The Brechtian aesthetic is evident in this minimalist approach, which asks us to look at how the story is constructed even more than what the story is about. Dogville represents reality but is not reality itself, and in this draws heavily on Brecht’s ‘alienation effect’ – designed to create distance or detachment between stage and audience, so that a critical view of the action can be applied rather than an emotional identification with characters. It’s also a blank space on which we can project our own meaning. Dogville’s story is ultimately a simple one that takes on symbolic effect. Just like Bowie’s own stripped back aesthetic during his Berlin period, there is complexity in austerity, a multitude of layers at work beneath the stillness.

Bowie is serious stuff. But he’s also a lot of fun. Part of Bowie’s appeal is the elasticity of his identity. Who David Bowie is changes rapidly because of his willingness to stretch the borders of his own persona. Before we know it, Bowie has become something other than what he was the day before. Perhaps without realising it, Wes Anderson’s fourth film, The Life Aquatic with Steve Zissou magnifies this view of him. By including bossanova versions of ‘Starman,’ ‘Rebel Rebel,’ ‘Rock ‘n’ Roll Suicide,’ ‘Life on Mars?’ and ‘Five Years’ sung in Portuguese by Brazilian musician Seu Jorge, Bowie isn’t so much made over as reborn. We hear something in his music we didn’t know existed but perhaps always suspected did – romance and whimsy.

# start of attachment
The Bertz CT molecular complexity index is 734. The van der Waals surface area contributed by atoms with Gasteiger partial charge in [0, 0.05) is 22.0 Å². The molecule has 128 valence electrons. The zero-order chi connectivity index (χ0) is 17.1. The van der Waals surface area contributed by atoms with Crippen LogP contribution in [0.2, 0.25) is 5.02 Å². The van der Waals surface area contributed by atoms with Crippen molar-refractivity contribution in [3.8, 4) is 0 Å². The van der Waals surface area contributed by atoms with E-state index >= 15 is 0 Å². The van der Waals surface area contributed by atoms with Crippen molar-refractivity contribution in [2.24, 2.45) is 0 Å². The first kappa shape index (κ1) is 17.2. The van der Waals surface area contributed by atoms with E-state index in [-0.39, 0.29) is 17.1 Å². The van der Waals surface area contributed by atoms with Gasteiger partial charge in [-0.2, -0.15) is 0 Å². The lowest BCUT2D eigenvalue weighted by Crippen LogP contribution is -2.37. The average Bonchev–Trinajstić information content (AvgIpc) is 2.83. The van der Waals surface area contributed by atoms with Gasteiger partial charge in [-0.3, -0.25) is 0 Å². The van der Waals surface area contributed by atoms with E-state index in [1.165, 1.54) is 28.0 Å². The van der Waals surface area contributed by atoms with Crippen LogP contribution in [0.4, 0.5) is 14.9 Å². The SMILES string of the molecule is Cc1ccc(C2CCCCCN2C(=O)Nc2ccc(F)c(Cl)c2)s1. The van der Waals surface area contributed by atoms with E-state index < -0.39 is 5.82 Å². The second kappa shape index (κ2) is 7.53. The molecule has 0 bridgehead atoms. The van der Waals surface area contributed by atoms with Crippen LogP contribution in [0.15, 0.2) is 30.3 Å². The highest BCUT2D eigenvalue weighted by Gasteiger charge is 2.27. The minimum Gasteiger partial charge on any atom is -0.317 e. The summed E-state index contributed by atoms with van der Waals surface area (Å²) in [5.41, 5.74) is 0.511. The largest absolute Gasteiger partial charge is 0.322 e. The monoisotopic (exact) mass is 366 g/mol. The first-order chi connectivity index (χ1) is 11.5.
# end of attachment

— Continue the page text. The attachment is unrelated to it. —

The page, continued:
The Life Aquatic with Steve Zissou
Only Lovers Left Alive

Bowie’s glamour, playfulness, decadence and cool, all collide in Jim Jarmusch’s tale of vampire lovers facing the ennui of eternal life, Only Lovers Left Alive. Like a vampire, Bowie’s own creature of the night, the Thin White Duke, is a stranger in a strange land. His otherness is both dangerous and desirable. And like a vampire (he played one in The Hunger) Bowie has lived many lives (he seems to have been with us for centuries). In Only Lovers Left Alive – a vampire film about the artistic life that favours music and poetry to blood and gore – Eve (Tilda Swinton) and Adam (Tom Hiddleston) also find themselves out of time and place, two nocturnal rock stars blazing in the dark. Eve lives in exotic Tangiers and spends time with her books and her friend, the playwright Christopher Marlowe (John Hurt); Adam takes refuge in the urban wasteland of Detroit, among his vintage guitars and recording equipment.

The Bowie spirit pulses through Only Lovers Left Alive in no small part because of Tilda Swinton. She’s been channeling Bowie for years – in ways less obvious than looking more than a little like him, with her angular, androgynous, pale gorgeousness. Her screen persona has been formed by her ability to shift shape, and even gender, with ease. From one performance to the next she’s rarely the same – you only need to compare stills from Orlando (1992), We Need to Talk About Kevin (2011), Snowpiercer (2013), and Trainwreck (2015), to see Swinton is a great chameleon.

Tilda Swinton in Only Lovers Left Alive

Speaking at the opening dinner for ‘David Bowie Is’ at the V&A Museum, Swinton recounted how as a 12-year-old she carried around a copy of Aladdin Sane for two years before playing it, identifying with Bowie’s image before his sound, “the image of planetary kin, of a close imaginary cousin and companion of choice.” She felt like Bowie belonged to her alone, but as his influence across cultural forms shows, “The alien is the best company after all for so many more than the few.” Bowie’s a symbol of so many things, a friend to all outsiders, the guardian of transformation. His name may not appear in the credits of these films, but rest assured, he’s visible in nearly every frame.

A version of this essay was first published by the Australian Centre for the Moving Image in September 2015 for their season of screenings ‘Bowie on Film’ in celebration of the exhibition David Bowie Is